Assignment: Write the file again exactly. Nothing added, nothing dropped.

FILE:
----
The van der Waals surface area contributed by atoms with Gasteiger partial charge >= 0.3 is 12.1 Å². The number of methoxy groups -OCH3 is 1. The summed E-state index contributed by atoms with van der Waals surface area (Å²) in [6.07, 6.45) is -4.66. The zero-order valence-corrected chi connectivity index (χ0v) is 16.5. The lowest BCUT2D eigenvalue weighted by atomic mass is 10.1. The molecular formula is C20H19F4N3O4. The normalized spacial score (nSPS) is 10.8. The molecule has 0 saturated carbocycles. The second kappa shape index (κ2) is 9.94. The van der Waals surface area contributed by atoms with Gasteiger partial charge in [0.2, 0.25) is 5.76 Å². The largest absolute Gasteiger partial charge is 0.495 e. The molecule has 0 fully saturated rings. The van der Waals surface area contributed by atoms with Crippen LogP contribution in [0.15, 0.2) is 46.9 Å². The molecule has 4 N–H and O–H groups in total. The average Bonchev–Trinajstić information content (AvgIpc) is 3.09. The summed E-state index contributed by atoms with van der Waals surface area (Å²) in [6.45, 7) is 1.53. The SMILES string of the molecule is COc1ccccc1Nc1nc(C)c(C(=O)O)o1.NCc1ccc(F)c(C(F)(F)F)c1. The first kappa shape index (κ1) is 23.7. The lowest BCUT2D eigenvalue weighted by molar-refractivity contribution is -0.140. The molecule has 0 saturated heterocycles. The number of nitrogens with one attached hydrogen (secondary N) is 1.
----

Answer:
The van der Waals surface area contributed by atoms with Gasteiger partial charge >= 0.3 is 12.1 Å². The number of methoxy groups -OCH3 is 1. The summed E-state index contributed by atoms with van der Waals surface area (Å²) in [6.07, 6.45) is -4.66. The zero-order valence-corrected chi connectivity index (χ0v) is 16.5. The lowest BCUT2D eigenvalue weighted by atomic mass is 10.1. The molecular formula is C20H19F4N3O4. The normalized spacial score (nSPS) is 10.8. The molecule has 0 saturated carbocycles. The second kappa shape index (κ2) is 9.94. The van der Waals surface area contributed by atoms with Gasteiger partial charge in [0.2, 0.25) is 5.76 Å². The largest absolute Gasteiger partial charge is 0.495 e. The molecule has 0 fully saturated rings. The van der Waals surface area contributed by atoms with Crippen LogP contribution in [0.15, 0.2) is 46.9 Å². The molecule has 4 N–H and O–H groups in total. The average Bonchev–Trinajstić information content (AvgIpc) is 3.09. The summed E-state index contributed by atoms with van der Waals surface area (Å²) in [6.45, 7) is 1.53. The SMILES string of the molecule is COc1ccccc1Nc1nc(C)c(C(=O)O)o1.NCc1ccc(F)c(C(F)(F)F)c1. The first kappa shape index (κ1) is 23.7. The lowest BCUT2D eigenvalue weighted by molar-refractivity contribution is -0.140. The molecule has 0 saturated heterocycles. The number of nitrogens with one attached hydrogen (secondary N) is 1.